Tuesday, July 23, 2013

Q&A with author Nathaniel Philbrick

Nathaniel Philbrick
Nathaniel Philbrick is the author most recently of Bunker Hill: A City, A Siege, A Revolution. His other books include Why Read Moby-Dick?, The Last Stand, and Mayflower. He lives on the island of Nantucket, Mass.

Q: Why did you decide to focus on the battle of Bunker Hill in your latest book?

A: Instead of a focal point, I decided to make the Battle of Bunker Hill the turning point of my book, where a narrative previously dominated by Dr. Joseph Warren (a leading patriot who dies in the battle) turns to George Washington, who takes command of the provincial army soon after the battle. Bunker Hill was where a revolution turned into a full scale war of independence that would ultimately drag on for eight long years.

Q: You write that "the city of Boston is the true hero of this story." Why is that the case?

A: Although Warren and Washington are focal points, the community of Boston is what the book is really all about, a city that gets literally turned inside out by the revolution. In the beginning Boston is the center of patriot defiance, but with the arrival of the British army, it becomes a city under military occupation as thousands of its residents flee to the surrounding towns.

After Lexington and Concord, Boston becomes a British-occupied garrison under siege as thousands of patriot militiamen flood into Cambridge and Roxbury. After the evacuation of the British in March 1776, the residents return and Boston gradually begins to put itself back together. It's a fascinating process that most of us don't necessarily associate with the Revolution.

Q: Was there anything that particularly surprised you as you researched the book?

A: I was surprised by the ambivalence most people felt at the beginning of the revolution. Most people didn't care that much about the issues that the patriots were fulminating about; they simply wanted things to remain the way they had always been, since the colonists were the least-taxed and freest people in the British empire.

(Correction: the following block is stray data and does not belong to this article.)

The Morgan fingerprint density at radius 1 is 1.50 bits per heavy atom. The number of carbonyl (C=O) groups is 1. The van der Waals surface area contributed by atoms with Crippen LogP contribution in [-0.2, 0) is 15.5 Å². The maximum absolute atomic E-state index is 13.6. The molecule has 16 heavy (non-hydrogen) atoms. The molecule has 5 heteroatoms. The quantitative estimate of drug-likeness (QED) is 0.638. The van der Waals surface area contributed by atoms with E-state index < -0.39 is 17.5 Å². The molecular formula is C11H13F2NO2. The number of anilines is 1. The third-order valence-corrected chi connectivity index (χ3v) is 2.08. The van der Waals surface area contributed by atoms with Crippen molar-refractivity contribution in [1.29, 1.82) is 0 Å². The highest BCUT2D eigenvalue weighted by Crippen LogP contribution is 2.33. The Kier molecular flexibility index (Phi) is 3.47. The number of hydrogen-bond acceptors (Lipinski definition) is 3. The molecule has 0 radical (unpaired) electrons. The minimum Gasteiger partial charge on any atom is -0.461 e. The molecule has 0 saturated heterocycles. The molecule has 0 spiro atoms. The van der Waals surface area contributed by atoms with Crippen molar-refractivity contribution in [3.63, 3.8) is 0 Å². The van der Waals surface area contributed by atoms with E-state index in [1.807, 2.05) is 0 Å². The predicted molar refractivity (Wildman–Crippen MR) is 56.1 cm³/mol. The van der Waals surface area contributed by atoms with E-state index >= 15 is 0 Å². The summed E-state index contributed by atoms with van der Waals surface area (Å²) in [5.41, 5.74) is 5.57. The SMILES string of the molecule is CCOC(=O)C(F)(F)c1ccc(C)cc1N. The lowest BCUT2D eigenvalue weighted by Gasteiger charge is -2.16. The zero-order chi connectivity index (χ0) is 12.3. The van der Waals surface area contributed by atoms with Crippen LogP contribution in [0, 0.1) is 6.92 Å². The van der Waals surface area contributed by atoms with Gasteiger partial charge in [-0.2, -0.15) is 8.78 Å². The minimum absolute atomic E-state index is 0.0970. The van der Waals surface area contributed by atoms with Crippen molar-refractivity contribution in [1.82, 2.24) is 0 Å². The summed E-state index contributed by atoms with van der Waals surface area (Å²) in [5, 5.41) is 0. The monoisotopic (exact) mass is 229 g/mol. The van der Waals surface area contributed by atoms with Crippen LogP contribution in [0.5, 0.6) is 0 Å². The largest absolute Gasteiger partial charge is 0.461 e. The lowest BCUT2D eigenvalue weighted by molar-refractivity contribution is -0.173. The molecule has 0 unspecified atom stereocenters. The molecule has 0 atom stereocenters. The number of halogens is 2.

But as tensions mounted and violence broke out, people had to choose. But even after Lexington and Concord it wasn't black and white, and I ended up having a lot of sympathy for those on both sides, and especially for the people caught in the middle.

Q: Bunker Hill features a large cast of characters. Are there some that you find especially admirable (or especially unpleasant)?

A: Joseph Warren, who emerged as the leader of the on-the-ground revolution in Boston, was eloquent and passionate and if he hadn't been killed at the Battle of Bunker Hill, he might have been one of our Founding Fathers. And then there is Dr. Benjamin Church, a leading patriot who turns out to be a British spy. Those two are kind of the Ying and Yang of the book.

Q: What are you working on now?

A: I'm continuing with the story of the Revolution as the action moves to New York, New Jersey, and Pennsylvania.

Q: Anything else we should know?

A: I have a golden retriever named Stella.

--Interview with Deborah Kalb 

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